4 ways to reduce the expense of international meetings

Eoin Landers
Eoin Landers

February 5 ∙ 4 minutes read

We’ve long talked about business travel spend rising year on year, with it expected to reach $1.7 trillion in 2022. Where international corporate travel is substantially more costly than domestic travel, forward-thinking companies are looking for ways to reduce costs on international meetings without hindering business growth.

So to help you keep control of your workforce’s travel spending, here are four areas that could prove cost-effective without compromising revenue-generating activities.

Location, location, location

The destinations associated with business travel bookings often account for a big part of travel budgets in several ways: the cost of accommodation, the cost of transportation to and from meetings, and the cost of amenities in the area. Research has found that even spending time in particular airports (compared to others) can be extremely expensive. For example, London Stansted, London Gatwick and Amsterdam were found to be the most expensive based on the price of lunch, taxis, executive lounges, and parking expenses.

Using corporate travel booking technology that can predict costs by analysing previous expenses or fluctuating location costs will enable you to have insight into the most cost-effective options, in real-time. It helps to inform your employees’ choices at the exact moment they are booking travel. Similarly, having a system in place that tracks spend directly against business purpose such as a customer meeting or internal training day will help determine whether travel is even necessary – or if a remote meeting would be better for the company’s bottom line.

Meals eating into your profits

It’s reported that meals make up a significant proportion of employee travel expenses, some stating it’s up to 20%. This is followed closely by flights and accommodation. It’s not hard to understand why food and beverage can become such a major expense for businesses. Many travellers have been in a position of wanting to please customers or prospects in order to get a deal over the line, but quickly drive the cost of a meeting up as a result.

One simple way you can rein in spending is to define a corporate travel and expenses policy. Where some companies set a daily budget on food however, modern approaches to policy management take into account the potential revenue associated with the reason for spending. If you’re trying to close a multi-million pound deal, an expensive meal may be appropriate. Just as it might not be appropriate for a meal between colleagues only.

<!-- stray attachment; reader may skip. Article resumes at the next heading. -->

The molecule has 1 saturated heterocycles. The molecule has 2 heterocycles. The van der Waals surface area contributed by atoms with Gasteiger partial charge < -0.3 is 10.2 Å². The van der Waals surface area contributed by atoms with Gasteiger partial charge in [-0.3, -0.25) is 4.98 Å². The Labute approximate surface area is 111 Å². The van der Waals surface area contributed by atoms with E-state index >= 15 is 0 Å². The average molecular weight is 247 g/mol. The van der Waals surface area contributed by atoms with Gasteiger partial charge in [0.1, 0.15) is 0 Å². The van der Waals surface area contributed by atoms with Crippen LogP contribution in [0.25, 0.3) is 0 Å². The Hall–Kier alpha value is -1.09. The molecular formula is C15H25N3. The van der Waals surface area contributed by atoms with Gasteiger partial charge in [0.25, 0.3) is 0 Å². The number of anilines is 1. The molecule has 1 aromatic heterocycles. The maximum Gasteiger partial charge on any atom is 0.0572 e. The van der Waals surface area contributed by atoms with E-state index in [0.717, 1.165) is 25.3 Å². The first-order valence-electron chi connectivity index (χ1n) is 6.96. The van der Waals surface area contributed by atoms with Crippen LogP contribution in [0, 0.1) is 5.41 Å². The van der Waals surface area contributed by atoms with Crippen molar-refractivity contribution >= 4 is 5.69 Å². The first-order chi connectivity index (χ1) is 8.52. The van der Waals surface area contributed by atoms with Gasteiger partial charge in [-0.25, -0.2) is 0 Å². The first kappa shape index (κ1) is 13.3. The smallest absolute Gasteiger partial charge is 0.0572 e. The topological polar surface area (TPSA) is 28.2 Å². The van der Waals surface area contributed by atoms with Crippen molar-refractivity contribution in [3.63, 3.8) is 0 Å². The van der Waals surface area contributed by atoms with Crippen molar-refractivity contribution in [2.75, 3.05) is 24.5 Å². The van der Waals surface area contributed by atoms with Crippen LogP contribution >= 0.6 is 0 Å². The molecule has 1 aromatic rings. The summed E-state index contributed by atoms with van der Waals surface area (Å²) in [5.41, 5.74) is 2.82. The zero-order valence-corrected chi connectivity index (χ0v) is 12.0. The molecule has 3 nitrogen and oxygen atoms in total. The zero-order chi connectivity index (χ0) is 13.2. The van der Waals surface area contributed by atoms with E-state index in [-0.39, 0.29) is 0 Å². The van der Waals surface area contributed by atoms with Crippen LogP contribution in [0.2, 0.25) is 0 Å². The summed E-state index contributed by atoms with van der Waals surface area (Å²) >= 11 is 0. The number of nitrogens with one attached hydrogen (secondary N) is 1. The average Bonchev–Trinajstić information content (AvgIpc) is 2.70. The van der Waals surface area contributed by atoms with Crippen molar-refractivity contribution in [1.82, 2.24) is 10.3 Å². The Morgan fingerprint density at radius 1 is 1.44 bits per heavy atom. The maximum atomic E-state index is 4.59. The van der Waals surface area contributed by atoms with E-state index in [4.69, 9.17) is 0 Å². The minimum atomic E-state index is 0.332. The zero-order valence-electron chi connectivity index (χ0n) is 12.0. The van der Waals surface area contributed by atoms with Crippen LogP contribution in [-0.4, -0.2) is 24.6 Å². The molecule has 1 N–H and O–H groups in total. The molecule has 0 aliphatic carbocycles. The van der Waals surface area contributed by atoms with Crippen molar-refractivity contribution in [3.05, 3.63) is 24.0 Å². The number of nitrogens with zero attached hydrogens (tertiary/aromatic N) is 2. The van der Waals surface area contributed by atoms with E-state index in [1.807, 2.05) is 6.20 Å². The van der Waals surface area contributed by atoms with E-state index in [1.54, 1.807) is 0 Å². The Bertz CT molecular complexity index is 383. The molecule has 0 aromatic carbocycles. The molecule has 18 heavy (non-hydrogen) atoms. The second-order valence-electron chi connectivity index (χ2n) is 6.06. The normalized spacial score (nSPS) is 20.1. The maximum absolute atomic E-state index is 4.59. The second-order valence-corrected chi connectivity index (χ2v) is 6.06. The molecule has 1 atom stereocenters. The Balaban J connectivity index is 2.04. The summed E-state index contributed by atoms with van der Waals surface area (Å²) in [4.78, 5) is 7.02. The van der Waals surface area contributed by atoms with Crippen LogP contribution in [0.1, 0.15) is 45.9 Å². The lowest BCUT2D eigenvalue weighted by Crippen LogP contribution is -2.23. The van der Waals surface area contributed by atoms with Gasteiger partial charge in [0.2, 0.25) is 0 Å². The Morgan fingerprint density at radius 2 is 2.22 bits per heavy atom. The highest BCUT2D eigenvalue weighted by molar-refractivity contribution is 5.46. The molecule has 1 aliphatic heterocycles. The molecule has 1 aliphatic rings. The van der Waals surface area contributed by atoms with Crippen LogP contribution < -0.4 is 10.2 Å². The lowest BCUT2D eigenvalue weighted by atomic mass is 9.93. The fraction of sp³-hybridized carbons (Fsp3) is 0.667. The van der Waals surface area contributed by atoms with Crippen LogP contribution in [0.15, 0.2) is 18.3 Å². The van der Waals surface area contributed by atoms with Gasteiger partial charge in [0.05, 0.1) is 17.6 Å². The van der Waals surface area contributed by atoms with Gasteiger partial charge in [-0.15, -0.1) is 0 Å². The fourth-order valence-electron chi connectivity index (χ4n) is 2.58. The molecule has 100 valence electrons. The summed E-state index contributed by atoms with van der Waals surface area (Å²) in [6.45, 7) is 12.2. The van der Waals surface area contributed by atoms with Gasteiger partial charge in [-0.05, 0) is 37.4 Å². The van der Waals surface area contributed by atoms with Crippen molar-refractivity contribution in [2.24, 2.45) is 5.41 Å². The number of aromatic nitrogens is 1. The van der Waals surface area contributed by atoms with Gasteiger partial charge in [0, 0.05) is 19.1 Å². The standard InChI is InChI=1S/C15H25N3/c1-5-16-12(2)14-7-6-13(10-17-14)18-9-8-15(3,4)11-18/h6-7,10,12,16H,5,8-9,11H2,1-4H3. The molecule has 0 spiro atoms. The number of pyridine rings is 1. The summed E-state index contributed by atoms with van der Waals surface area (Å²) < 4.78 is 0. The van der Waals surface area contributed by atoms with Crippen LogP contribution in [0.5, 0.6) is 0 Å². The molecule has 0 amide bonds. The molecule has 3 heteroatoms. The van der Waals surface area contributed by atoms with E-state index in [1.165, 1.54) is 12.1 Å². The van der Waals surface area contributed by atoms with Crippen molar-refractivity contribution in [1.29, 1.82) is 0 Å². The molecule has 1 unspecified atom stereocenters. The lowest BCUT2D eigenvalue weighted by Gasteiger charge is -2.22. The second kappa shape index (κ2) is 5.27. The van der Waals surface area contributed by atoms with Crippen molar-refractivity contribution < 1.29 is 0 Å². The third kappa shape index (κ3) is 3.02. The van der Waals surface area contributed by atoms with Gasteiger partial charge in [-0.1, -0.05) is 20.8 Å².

Having a system therefore that provides a travel forecast amount based on dynamic customer and revenue data, will help determine a realistic budget for future meetings. It will also ensure that corporate travel booking spend contributes to business growth. Submitting travel expenses against customers, opportunities, projects and so on is key to getting the relevant insight here.

Playing hide and seek with taxes and fees

This is one area that can be a major challenge when it comes to expenses incurred as a result of business travel bookings, especially because travellers aren’t likely to be as familiar with local customs and stipulations around taxes. Food and beverage taxes, city taxes, and other hidden fees can vary dramatically – even from state to state in the US – making it hard to accurately produce a trip-specific travel forecast. Similarly, if your employees live in a country where tipping isn’t necessary but they have to visit a place where gratuities of up to 20% are automatically added to bills, you may not realise how quickly spending rises.

Likewise, when reserving a hotel and reviewing the nightly rates, taxes and fees are not always included in the initial estimate. Instead they are only visible and charged at the end of the booking process. Again, this is where having a corporate travel booking system that presents hidden costs before you’ve booked will enable your employees to avoid being stung in these areas.

The cost of miscommunication

Sometimes, meeting overspend can occur simply because of miscommunication and duplication of efforts. If you’re working within a group to organise different elements of the same meeting, a lack of communication could lead to an inequitable budget distribution or overspending in several areas.

Ultimately, careful planning achieved through the adoption of a dynamic business travel booking system will enable access to real-time data on how your business is spending. It then allows you to predict and reduce costs associated with business meetings, international meetings in particular. By saving a fraction of what you currently spend, while still reaping the revenue-generating benefits of face-to-face meetings, you can squeeze even more value out of your corporate travel without compromising business growth.

Eoin Landers

Eoin Landers